Harris Paints rolls out Caribbean color mixing. (International Coatings Scene).
Tapping ICI's Glidden unit for color system technology last year, Harris now is expanding its network of color mixing centers under its new Ultima label, a signature series. Primarily an architectural line manufacturer, Harris produces paint in Barbados, Dominica and St. Lucia, and operates a distribution network within Guyana, according to Mr. Tindale.
As part of the agreement with ICI, Harris now also distributes ICI's U.K.-based Dulux line of paints. The alliance also likely will lead to distribution of more lines that Harris does not produce, including industrial paints and coatings. Harris already distributes Cuprinol, for example, in its market region. And through a limited equity investment in F&B Automotive Art, a Barbados-based franchise chain, Harris also is active in the automotive refinishing market.
More Tourists, More Paint?
As tourism--the single largest contributor to regional growth--expands in the Caribbean, many island governments, hotel operators and home owners are paying closer attention to fresh paint, Mr. Tindale said. In Barbados, for example, the per capita consumption of architectural paint is up to about eight liters, of which Harris sells between five and six liters, he said. In Barbados, most housing is owned rather than rented, which inspires residents to take better care of their homes; indeed most houses on the island--some up to 200 years old--have a fresh multi-colored coat of paint.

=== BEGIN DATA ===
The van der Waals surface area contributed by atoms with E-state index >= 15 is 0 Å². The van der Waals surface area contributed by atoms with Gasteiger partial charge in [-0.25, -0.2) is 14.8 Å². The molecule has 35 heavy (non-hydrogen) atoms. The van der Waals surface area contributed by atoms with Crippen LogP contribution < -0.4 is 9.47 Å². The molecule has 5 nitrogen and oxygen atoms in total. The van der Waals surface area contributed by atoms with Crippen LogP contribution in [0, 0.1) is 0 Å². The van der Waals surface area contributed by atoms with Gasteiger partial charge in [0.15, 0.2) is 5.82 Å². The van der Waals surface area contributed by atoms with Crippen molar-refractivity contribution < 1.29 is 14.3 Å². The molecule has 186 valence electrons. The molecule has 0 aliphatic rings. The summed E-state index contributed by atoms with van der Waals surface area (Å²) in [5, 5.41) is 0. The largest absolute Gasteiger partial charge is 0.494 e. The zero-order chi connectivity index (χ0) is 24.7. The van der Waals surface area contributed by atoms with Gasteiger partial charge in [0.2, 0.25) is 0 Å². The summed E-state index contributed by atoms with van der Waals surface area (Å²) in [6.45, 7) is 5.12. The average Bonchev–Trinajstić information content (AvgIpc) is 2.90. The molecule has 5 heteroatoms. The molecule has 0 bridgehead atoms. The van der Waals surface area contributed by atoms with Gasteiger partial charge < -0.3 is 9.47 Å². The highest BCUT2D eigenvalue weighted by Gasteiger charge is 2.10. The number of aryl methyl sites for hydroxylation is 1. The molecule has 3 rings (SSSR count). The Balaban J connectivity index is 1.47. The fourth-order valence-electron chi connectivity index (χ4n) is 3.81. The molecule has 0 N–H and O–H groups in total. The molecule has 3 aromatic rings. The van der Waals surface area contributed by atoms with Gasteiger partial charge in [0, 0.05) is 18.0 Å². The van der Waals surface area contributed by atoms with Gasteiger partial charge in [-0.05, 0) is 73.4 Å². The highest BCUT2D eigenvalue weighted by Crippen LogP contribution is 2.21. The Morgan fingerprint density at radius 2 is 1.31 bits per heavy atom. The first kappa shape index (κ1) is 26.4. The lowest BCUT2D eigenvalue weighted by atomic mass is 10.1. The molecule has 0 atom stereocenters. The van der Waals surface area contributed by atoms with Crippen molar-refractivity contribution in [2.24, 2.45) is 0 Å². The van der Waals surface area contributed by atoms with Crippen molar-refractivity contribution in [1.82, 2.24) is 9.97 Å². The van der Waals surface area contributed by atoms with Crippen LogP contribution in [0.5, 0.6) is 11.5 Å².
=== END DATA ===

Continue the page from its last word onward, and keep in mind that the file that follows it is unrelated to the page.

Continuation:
While many traditional colors still are in demand on the British-influenced English-speaking islands, more modern colors--like peach--have been used by both residential and commercial decorators of late. "The designers are stretching the limits of the color system," said Mr. Tindale; the new Harris system currently provides 6,000 color options.
Preserving Tropical Paint
To help preserve the life of its architectural paints, bombarded by salty mist and intense sunlight, Harris utilizes a heavier addition of biocides and ultraviolet protectors than non-tropical manufactures might employ. Educating retailers of such characteristics is key to the company now, Mr. Tindale said. Rather than expand the color center network further over the short term, Harris will focus on assuring technical support for the existing network, he said. This support includes training sessions of about 18 hours, which, thus far, about 60 color center operators have completed.
Tax policies on construction and import taxes are factors in the balance of the Caribbean paint market currently. On some islands, if a house or a commercial building is not painted, government authorities have not collected tax on the full assessment of the structure, considering it still to be in a construction phase. And within the Caricom trade bloc, there is an import tax of approximately 15% on paint, although regional integration goals set for 2005 may reduce this tax.
Harris is not yet active in three of the region's strongest--and most competitive--island economies: Belize, Jamaica and Trinidad & Tobago. While current market consumption figures for the entire region are not widely circulated, Mr. Tindale suggested that Harris controls close to 60% of the Barbados market, having picked up about five percentage points since the new color system was rolled out.
Such growth seems to be a strategic focus for the company. "Over the mid-term, we will expand regionally and also move outside of the Caribbean," Mr. Tindale added.
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|Author:||Thurston, Charles W.|
|Date:||May 1, 2003|
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